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Most viewed posts of the year

ListWhen it comes to writing blog posts, I’m not generally a huge fan of lists. However, pulling together a list of most viewed posts does provide an opportunity to review and reflect at the end of the year. And it may also give anyone new to the blog some pointers as to where to begin reading.

So here, in descending order, are the top ten posts on the blog that have received the most views in 2014. If I have time, I’ll follow this up tomorrow with a list of my personal favourite posts that I’ve written in 2014.

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Welcome Internet Monk readers

Today I have the honour of having my post The Bible clearly says featured as a guest post over at Internet Monk.

I’d like to extend a warm welcome to any IM readers who make their way over here after reading my guest post today. For some background about me, head to my About me page. If you’d like to get a flavour for the kinds of things I write about, check out my Favourite and popular posts page (though I confess I haven’t updated it for a while).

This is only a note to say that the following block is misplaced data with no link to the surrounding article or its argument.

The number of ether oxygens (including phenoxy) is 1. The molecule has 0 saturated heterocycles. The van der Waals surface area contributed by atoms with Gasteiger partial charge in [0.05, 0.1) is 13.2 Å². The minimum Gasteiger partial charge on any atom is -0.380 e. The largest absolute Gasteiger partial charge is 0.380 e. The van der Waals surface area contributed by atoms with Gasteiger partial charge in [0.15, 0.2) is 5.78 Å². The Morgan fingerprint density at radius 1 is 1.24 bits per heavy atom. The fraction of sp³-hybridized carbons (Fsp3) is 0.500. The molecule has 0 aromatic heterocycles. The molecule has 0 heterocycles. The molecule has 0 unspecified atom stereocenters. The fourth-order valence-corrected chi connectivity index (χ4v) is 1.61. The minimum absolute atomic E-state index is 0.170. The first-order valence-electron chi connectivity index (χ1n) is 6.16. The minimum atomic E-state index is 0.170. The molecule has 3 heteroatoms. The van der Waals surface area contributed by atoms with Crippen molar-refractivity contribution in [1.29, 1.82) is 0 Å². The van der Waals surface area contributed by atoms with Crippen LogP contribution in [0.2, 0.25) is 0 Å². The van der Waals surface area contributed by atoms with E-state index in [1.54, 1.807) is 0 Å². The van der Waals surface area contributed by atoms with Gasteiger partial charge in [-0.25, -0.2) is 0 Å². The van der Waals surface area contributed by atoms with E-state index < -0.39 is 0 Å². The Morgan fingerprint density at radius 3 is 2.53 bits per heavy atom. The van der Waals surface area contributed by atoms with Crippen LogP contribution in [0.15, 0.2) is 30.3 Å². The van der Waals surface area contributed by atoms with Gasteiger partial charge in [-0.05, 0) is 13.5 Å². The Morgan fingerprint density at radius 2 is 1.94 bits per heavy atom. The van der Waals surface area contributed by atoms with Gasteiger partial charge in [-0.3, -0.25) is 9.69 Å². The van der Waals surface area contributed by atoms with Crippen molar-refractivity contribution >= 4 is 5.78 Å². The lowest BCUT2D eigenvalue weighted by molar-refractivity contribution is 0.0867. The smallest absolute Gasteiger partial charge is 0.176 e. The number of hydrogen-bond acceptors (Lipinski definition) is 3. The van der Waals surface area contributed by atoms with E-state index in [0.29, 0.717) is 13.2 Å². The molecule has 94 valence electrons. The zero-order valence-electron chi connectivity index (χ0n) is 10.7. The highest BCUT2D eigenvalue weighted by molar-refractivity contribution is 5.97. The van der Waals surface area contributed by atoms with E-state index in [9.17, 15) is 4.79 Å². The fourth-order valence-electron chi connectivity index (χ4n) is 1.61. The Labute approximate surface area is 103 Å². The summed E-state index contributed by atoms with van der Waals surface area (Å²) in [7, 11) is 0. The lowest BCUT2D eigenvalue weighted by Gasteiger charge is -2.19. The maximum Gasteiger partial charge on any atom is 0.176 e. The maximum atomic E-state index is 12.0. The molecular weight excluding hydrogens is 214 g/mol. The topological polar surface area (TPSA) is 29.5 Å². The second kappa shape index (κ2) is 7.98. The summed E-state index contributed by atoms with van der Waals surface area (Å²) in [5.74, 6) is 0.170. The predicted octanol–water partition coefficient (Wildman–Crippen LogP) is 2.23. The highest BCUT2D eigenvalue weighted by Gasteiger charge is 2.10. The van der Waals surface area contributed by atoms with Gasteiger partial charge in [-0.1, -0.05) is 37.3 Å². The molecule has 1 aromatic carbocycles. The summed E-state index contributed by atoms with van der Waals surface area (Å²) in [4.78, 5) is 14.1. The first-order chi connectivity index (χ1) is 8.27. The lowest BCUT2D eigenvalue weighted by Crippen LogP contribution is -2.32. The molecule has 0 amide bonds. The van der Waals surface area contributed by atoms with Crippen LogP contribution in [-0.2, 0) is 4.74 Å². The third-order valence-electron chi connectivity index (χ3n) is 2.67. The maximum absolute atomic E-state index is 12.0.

And if you’re a regular reader who isn’t familiar with Internet Monk, please head over there right now and take a look around. It’s a site I’ve been following for about eight years, and there’s a whole lot of good stuff there.

A year of blogging

Carry on bloggingOne year ago today, I began my adventure of blogging here at Faith Meets World. Since then, this little blog and its nearly 600 posts have received 1,000 comments and been viewed over 23,000 times by more than 8,000 visitors. To say that I am both surprised and delighted at this response is an understatement.

I’d like to thank my agent…

Seriously, I’m indebted to my friend Randy McRoberts, without whose encouragement I may never have taken the leap and finally moved from thought to action. And, most of all, I owe a debt of gratitude to everyone who has honoured my efforts by taking time to read. Whether you’ve visited once or are a regular reader, I’m sincerely grateful. And I hope you’ll continue the journey with me.

[ Image: John Sutton ]